“I thought of it,” says Davit, “but decided this was not worth our time and money. First, we would have to pay at least 525 GEL for an expert engineer’s opinion. Then, we would need to hire an experienced lawyer. Ideally not from Batumi, but from a good office in Tbilisi. The litigation process would take about 2 years, with minimal chances of winning in the first instance, in the local Batumi court. We would most likely win in an appeals court in Kutaisi, but this would take another year. In the best-case scenario, we would be able to cover our costs for the window, legal services and engineering expertise. But 3 years is also sufficient time for the company to declare bankruptcy… “

I had no further questions for Dato. But I do have many questions (and a few suggestions) for Georgian policymakers.

Kakha Bendukidze, the ideologue of Georgia’s libertarian reforms of 2004-2006, hated government regulators and inspectors. “The court is the best regulator,” he told me once.

But, if courts take three or four years to settle a simple civil case, such as that of Davit and Ana, they can hardly perform the regulator’s role. Slow and dysfunctional courts cannot deter unlawful or irresponsible behavior on the part of fellow citizens and companies. They are equally bad for the “ease of doing business” (especially for small companies), and the wellbeing of Georgian consumers.

THE WAY FORWARD

How can Georgia unlock the bottlenecks in its justice administration system? One easy solution would be to establish “small-claims courts” to handle civil cases involving small amounts of money. Such courts exist in Britain, the US, many former British colonies, such as Singapore and Hong Kong, and Israel. While the institutional detail may differ, the general purpose served by such courts is to offer a quick, easily accessible, and inexpensive legal recourse for rank-and-file citizens.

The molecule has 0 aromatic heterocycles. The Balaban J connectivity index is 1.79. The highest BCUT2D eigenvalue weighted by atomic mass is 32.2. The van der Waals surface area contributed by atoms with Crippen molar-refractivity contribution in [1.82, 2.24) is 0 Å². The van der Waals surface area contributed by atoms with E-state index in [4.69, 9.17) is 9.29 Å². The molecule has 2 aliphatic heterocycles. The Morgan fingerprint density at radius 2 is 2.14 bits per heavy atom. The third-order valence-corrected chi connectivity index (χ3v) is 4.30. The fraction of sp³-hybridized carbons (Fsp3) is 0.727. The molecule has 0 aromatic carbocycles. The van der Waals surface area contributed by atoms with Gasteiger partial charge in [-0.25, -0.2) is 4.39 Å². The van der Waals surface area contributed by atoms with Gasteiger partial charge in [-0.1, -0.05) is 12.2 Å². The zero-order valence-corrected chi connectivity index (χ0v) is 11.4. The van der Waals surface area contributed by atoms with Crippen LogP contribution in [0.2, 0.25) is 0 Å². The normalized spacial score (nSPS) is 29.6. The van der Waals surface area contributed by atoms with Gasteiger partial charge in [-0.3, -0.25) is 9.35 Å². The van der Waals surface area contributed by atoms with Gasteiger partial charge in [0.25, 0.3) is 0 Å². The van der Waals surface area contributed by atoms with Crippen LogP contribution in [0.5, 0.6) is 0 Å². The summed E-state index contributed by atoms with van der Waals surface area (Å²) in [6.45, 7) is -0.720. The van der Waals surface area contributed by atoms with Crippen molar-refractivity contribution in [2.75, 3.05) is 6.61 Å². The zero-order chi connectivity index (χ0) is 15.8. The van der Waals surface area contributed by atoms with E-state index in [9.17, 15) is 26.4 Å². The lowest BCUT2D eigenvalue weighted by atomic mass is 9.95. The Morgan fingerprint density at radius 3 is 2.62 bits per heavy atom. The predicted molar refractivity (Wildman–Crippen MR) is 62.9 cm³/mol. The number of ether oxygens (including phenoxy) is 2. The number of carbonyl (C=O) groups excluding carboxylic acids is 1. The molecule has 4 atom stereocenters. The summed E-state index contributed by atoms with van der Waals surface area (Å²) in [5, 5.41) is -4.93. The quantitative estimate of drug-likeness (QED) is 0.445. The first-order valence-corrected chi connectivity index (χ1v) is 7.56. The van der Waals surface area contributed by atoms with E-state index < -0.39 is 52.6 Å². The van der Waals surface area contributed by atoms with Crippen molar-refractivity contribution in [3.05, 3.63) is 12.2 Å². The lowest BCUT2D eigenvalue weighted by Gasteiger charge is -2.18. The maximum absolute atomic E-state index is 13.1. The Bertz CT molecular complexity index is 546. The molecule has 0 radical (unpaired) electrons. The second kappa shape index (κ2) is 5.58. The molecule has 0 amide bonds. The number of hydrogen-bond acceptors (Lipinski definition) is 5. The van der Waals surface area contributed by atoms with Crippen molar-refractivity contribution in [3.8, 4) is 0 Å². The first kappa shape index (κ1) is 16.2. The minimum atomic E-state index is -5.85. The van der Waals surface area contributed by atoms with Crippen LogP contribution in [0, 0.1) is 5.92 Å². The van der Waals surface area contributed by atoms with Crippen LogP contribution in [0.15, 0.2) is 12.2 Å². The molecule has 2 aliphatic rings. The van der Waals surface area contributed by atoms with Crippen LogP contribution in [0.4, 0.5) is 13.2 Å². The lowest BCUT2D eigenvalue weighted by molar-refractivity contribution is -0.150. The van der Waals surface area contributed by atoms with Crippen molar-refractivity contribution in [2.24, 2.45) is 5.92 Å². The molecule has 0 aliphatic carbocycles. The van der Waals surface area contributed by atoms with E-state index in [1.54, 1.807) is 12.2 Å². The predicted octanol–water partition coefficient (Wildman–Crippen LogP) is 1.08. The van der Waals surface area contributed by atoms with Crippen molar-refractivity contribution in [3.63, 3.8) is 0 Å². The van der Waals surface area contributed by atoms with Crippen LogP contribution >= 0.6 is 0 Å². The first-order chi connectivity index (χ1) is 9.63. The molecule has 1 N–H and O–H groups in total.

In Israel, to take one example, such courts can handle claims up to $10,000. Individuals may sue other individuals or corporations. If needed, they can use legal assistance, but are not allowed to be represented by professional lawyers. To get a hearing, one has to wait about 3 months, but cases are typically decided on the spot (or within a maximum of seven days), using a simplified, informal procedure. Importantly, decisions by small-case courts are executed just like any other court’s decision.

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Rather astonishingly, the World Bank’s ‘Doing Business’ report ranks Georgia at the top of the world (#8, to be precise) on contract enforcement. Ahead of its neighbors. Ahead of OECD high income country average. Ahead of Sweden, France and Germany. Way ahead of Finland and Iceland.

 

Georgia is #8 in the world in “enforcing contracts” (13/18)

Indicator

Range

NOR

GEO

SWE

FRA

ARM

GER

RUS

FIN

ICE

AZE

Overall quality of judicial processes

(0-18)

14.0

13.0

12.0

12.0

12.0

10.5

9.5

8.5

7.5

6.5

Court structure and proceedings

(-1-5)

3.5

3.5

3.5

4.5

3.5

4.5

3.0

1.5

1.5

3.0

Case management

(0-6)

4.0

4.5

4.0

3.0

3.5

1.5

4.0

2.0

2.0

2.0

Court automation

(0-4)

4.0

2.5

2.0

2.0

2.0

1.5

0.0

2.5

2.0

1.5

Alternative dispute resolution

(0-3)

2.5

2.5

2.5

2.5

3.0

3.0

2.5

2.5

2.0

0.0

 

But based on what we know about Georgia’s justice system, something is fundamentally wrong with not only the Georgian business environment but also the (flattering) way in which the World Bank assesses it. Time has come to fix (or nix) the Doing Business Index and the reality it purports to describe.